A bit of twentieth-century American cultural history had its origins in Bath, North Carolina’s oldest town. The scene was the James Adams Floating Theatre, a two-story scow measuring 132 feet long and thirty-four feet wide. Built in Washington, North Carolina, in 1913, the showboat was modeled on those that had plied the Mississippi, although it was never so ornate in appearance. The ship seated 700 and was not self-propelled, being tugged to each new location. The owners were James Adams and his wife Gertrude. The star was Adams’ sister Beulah, billed as the “Mary Pickford of the Pamlico.” Each season’s premiere was at Elizabeth City, and then it was on to such towns as Hertford, Edenton, Plymouth, and Columbia. Through 1930, when it was sold to new owners in Maryland, the James Adams regularly brought melodramas and vaudeville to coastal North Carolina. The Maryland owners expanded its territory into Georgia and Florida. It burned and sank in Savannah in 1941.
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Novelist Edna Ferber in 1924 won the Pulitzer Prize for her book So Big and hit upon the idea of using a showboat as the setting for her next work. Researching the subject, she learned of the James Adams and “dashed down to Carolina.” Arriving in Washington, she hired a driver to take her to the landing where the showboat rested. She got there just as they were putting up for the winter but determined to return the next spring. That she did, finding quarters for her four-day stay in Bath, which she described as a “decaying little hamlet.” She had little good to say of her accommodations in the Palmer-Marsh House. Ferber’s account, published in her 1939 autobiography, reads like that of eighteenth-century travelers visiting backcountry Carolina taverns.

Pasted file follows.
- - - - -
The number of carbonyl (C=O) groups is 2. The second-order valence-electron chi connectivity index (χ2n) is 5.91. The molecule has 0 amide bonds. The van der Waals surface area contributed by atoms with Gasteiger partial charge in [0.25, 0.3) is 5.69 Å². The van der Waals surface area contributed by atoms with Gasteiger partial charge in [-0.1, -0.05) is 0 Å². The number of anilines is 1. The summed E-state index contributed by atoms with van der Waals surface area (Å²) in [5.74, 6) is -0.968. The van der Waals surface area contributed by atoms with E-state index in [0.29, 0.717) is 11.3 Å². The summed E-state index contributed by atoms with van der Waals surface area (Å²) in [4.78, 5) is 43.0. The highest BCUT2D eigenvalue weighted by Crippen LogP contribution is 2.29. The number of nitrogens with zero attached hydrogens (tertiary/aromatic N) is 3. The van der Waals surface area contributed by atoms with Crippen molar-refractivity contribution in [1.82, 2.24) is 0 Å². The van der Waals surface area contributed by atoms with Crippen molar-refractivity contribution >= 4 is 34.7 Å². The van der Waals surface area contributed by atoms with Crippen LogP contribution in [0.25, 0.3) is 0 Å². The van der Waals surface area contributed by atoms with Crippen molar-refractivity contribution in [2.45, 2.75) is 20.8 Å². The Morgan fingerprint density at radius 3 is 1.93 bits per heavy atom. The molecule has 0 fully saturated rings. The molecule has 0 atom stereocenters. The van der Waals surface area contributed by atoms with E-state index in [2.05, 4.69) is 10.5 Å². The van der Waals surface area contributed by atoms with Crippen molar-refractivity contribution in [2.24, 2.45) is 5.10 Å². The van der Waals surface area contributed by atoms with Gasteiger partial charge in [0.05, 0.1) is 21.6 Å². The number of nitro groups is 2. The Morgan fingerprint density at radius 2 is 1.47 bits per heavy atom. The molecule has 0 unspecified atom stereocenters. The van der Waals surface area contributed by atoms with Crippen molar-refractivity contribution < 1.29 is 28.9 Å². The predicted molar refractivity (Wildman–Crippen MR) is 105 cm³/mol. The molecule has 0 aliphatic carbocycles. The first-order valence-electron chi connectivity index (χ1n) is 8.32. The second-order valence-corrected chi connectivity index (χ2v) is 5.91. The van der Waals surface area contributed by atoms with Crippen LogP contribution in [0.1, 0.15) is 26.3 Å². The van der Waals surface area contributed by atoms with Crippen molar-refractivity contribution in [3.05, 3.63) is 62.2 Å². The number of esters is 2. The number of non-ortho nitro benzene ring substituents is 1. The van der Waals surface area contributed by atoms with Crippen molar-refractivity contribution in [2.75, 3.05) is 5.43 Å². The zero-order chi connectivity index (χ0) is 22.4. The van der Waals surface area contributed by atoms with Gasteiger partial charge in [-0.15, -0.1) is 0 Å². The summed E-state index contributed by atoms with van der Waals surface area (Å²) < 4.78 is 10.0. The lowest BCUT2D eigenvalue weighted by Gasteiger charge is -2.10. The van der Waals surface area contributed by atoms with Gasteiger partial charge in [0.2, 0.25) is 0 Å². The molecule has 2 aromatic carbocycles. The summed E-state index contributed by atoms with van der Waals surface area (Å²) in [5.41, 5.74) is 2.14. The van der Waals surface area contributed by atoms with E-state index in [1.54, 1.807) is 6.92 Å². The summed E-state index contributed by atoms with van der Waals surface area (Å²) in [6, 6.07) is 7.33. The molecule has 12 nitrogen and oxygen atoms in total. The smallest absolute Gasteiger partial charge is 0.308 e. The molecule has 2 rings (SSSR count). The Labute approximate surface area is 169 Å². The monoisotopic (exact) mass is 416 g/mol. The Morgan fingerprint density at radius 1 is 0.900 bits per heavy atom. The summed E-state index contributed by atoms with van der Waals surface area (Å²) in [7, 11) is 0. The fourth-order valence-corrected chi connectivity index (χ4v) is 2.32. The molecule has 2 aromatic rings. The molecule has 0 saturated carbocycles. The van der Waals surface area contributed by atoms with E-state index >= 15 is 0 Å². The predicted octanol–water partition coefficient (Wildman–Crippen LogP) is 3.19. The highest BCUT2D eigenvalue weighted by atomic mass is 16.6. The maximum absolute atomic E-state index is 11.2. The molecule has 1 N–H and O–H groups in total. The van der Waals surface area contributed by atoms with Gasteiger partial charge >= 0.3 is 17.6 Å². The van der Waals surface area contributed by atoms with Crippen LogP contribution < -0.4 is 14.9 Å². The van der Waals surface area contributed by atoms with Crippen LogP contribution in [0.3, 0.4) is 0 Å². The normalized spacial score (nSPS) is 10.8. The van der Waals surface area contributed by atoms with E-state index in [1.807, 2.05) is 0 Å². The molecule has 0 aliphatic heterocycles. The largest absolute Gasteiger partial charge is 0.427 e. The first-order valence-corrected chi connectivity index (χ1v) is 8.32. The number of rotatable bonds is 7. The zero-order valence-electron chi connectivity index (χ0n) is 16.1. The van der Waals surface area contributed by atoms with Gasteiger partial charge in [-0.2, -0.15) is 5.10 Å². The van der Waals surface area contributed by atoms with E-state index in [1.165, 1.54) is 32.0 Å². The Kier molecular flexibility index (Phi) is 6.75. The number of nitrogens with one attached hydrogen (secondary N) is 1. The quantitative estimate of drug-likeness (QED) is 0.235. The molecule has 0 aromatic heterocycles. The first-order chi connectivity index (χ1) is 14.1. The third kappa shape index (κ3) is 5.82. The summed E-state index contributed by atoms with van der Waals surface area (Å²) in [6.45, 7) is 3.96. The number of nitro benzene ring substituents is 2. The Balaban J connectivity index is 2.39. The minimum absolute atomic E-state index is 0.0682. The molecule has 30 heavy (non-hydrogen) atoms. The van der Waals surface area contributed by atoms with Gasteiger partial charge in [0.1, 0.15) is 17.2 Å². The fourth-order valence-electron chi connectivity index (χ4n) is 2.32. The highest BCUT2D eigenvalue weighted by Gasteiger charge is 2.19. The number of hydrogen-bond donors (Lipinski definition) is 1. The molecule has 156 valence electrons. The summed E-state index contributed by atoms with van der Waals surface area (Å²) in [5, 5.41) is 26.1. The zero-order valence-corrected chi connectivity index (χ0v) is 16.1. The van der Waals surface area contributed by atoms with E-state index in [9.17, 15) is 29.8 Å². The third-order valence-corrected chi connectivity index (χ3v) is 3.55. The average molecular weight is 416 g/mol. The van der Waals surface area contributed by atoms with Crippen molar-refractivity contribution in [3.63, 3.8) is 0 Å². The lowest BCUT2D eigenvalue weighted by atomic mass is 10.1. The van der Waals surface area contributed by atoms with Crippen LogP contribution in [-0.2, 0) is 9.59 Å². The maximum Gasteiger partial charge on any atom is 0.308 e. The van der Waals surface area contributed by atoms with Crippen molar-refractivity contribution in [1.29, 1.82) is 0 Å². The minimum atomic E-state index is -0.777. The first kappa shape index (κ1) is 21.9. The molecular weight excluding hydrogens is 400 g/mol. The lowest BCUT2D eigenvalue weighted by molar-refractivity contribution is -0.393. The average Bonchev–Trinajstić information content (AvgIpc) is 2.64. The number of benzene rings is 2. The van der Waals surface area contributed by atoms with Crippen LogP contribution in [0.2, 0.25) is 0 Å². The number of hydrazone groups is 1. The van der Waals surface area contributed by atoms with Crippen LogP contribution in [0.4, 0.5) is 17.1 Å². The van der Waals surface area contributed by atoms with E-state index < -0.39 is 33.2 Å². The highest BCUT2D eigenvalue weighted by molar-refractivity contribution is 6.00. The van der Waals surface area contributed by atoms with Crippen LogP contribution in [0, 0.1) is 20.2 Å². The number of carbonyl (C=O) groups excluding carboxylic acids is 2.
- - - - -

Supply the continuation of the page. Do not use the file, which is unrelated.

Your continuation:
Edna Ferber was much more taken with the James Adams Floating Theatre than the town of Bath. She worked, played, rehearsed, and ate with the twenty-five-member company. “Those four days comprised the only show-boat experience I ever had,” she later wrote. Her novel, Show Boat, was published by Doubleday in 1926 and became an instant bestseller. In time it was adapted into a landmark musical by Jerome Kern and Oscar Hammerstein II. Three motion picture versions have been made, in 1929, 1936, and 1951.
Edna Ferber, Show Boat (1926)
Edna Ferber, A Peculiar Treasure (1939)
Miles Krueger, Show Boat: The Story of a Classic American Musical (1977)
Michelle Francis, “The James Adams Floating Theatre: Edna Ferber’s Showboat,” Carolina Comments (September 1980), 135-142Ann Wilmer, “The Last Showboat,” The State (November 1988), 10-13
James Adams' Floating Theater